The number one way to tip off a thief is to open a map in the middle of the street. It signals that you are lost, disoriented and not familiar with the area, making you the perfect target. If you find yourself in this situation, then duck into a café or store to ask for directions or pull out your map. You want to avoid looking lost and instead strive to look calm, cool and collected.
8. Get Clued Up on Scams
It is always worth checking out the most common scams in the place that you are visiting and learning how to recognise them. Although many of the scams that South America is known for initially seem a little farfetched, they do happen and you are always advised to have your wits about you.
9. Learn the Local Lingo
In Brazil, I was able to pass for a Brazilian woman. My trip to Rio was only two weeks after I was mugged and I was terrified that I was going to be robbed during my time there. Since I could pass as a Brazilian, I limited my conversations in English to avoid attracting too much attention.
A couple of months later, I was in Buenos Aires with a couple of girlfriends. One day on the metro, I found a free seat while the other girls stood by the door, chatting away in English.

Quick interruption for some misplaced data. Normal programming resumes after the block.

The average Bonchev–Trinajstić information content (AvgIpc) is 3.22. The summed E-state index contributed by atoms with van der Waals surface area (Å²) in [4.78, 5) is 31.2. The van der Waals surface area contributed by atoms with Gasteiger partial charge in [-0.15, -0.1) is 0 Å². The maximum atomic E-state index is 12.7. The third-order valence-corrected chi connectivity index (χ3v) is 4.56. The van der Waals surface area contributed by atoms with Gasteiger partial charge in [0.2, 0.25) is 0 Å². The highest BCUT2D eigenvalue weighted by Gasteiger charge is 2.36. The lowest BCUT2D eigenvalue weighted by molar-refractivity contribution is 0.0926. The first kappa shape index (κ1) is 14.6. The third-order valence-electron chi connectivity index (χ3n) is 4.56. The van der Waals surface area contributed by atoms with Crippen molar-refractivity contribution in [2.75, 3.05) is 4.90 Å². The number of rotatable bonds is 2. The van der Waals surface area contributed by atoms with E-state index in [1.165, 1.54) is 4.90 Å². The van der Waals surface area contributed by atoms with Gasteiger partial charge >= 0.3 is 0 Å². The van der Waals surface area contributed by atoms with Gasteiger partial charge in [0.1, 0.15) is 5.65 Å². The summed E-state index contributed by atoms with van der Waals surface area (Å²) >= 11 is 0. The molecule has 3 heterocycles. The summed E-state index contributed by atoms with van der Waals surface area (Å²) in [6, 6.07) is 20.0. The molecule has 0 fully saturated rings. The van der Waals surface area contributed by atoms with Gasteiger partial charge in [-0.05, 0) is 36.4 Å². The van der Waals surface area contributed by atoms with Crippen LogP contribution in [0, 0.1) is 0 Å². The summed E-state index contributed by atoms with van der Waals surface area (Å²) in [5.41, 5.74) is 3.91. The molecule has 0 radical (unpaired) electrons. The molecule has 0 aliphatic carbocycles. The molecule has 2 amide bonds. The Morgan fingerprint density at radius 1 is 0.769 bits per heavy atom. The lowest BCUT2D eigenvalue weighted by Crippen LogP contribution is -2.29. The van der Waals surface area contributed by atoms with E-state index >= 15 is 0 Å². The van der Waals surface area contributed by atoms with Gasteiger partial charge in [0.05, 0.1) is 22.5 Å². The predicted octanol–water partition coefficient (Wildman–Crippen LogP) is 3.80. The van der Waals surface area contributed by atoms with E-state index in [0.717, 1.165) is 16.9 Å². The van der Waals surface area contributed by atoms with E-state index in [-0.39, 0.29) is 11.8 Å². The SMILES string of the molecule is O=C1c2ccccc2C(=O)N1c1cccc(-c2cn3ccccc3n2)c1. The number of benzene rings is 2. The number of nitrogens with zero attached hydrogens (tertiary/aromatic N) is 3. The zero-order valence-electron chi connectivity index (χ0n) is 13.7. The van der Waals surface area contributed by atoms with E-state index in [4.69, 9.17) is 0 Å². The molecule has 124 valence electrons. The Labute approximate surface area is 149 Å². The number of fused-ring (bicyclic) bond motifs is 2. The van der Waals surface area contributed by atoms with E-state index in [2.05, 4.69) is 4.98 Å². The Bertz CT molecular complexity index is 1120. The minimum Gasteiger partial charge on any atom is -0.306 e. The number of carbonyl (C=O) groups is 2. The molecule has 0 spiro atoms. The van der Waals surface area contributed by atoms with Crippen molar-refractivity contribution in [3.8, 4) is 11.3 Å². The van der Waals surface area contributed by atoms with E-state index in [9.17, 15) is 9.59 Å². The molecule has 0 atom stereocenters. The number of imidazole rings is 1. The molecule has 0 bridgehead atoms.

I noticed that two questionable guys sitting across from me were staring at them intently. Thankfully nothing bad happened but English confirms that you are a tourist and can make you a target.
10. Choose a Reputable Tour Company
South America is a haven for adrenaline junkies but many of these kinds of activities can be dangerous. Therefore, it is always important to book any kind of adventure tour with a reputable company. Research the relevant safety laws and check that the company you are considering follows them.
Some activities, for example, cycling Death Road in Bolivia, have a notoriously bad reputation for inexperienced tour guides and faulty equipment. Although it can be tempting to book the cheapest tour you can find, this is rarely the safest choice.
11. Leave Your Valuables at Your Accommodation
Thieves in South America are quick. I remember sipping a coffee at a Starbucks in Santiago when a guy casually walked up the stairs and, without flinching, grabbed someone’s duffle bag before walking away. In less than 10 seconds, the thief, along with his newly acquired bag, had disappeared. The moral of the story is: if you don’t need it, leave it.
Many hostels will provide lockers to help keep your stuff safe but you will often find that you are expected to provide the padlock. There is likely a charge if you need to rent one. An extendable padlock is a great idea as it allows you to lock up your belongings even when no locker is provided.